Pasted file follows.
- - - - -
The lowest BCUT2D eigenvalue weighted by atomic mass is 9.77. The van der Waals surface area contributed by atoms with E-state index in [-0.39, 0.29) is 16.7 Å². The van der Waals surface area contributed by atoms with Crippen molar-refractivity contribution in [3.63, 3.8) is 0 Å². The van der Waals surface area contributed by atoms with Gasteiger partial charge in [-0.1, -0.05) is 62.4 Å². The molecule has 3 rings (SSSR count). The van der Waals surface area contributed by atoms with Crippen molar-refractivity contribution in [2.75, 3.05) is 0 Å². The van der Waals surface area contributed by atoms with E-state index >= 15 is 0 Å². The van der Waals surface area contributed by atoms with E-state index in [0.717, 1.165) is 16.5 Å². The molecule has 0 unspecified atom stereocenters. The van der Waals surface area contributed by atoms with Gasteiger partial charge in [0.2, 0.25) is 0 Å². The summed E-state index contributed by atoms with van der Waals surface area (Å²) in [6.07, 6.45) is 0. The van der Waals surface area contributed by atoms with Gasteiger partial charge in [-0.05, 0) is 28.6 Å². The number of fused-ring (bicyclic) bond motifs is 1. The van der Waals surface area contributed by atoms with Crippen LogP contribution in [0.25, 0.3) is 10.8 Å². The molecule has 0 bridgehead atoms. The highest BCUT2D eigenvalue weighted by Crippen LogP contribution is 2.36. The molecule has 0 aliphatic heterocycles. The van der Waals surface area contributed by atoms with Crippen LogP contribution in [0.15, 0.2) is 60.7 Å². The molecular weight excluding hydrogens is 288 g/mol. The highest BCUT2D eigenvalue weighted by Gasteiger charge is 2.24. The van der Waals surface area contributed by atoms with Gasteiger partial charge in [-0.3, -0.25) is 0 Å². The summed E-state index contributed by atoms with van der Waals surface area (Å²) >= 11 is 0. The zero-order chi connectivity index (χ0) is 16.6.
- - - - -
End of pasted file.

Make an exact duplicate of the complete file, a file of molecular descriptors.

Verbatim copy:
The lowest BCUT2D eigenvalue weighted by atomic mass is 9.77. The van der Waals surface area contributed by atoms with E-state index in [-0.39, 0.29) is 16.7 Å². The van der Waals surface area contributed by atoms with Crippen molar-refractivity contribution in [3.63, 3.8) is 0 Å². The van der Waals surface area contributed by atoms with Gasteiger partial charge in [-0.1, -0.05) is 62.4 Å². The molecule has 3 rings (SSSR count). The van der Waals surface area contributed by atoms with Crippen molar-refractivity contribution in [2.75, 3.05) is 0 Å². The van der Waals surface area contributed by atoms with E-state index >= 15 is 0 Å². The van der Waals surface area contributed by atoms with E-state index in [0.717, 1.165) is 16.5 Å². The molecule has 0 unspecified atom stereocenters. The van der Waals surface area contributed by atoms with Gasteiger partial charge in [0.2, 0.25) is 0 Å². The summed E-state index contributed by atoms with van der Waals surface area (Å²) in [6.07, 6.45) is 0. The van der Waals surface area contributed by atoms with Gasteiger partial charge in [-0.05, 0) is 28.6 Å². The number of fused-ring (bicyclic) bond motifs is 1. The van der Waals surface area contributed by atoms with Crippen LogP contribution in [0.25, 0.3) is 10.8 Å². The molecule has 0 bridgehead atoms. The highest BCUT2D eigenvalue weighted by Crippen LogP contribution is 2.36. The molecule has 0 aliphatic heterocycles. The van der Waals surface area contributed by atoms with Crippen LogP contribution in [0.15, 0.2) is 60.7 Å². The molecular weight excluding hydrogens is 288 g/mol. The highest BCUT2D eigenvalue weighted by Gasteiger charge is 2.24. The van der Waals surface area contributed by atoms with Gasteiger partial charge in [-0.3, -0.25) is 0 Å². The summed E-state index contributed by atoms with van der Waals surface area (Å²) >= 11 is 0. The zero-order chi connectivity index (χ0) is 16.6.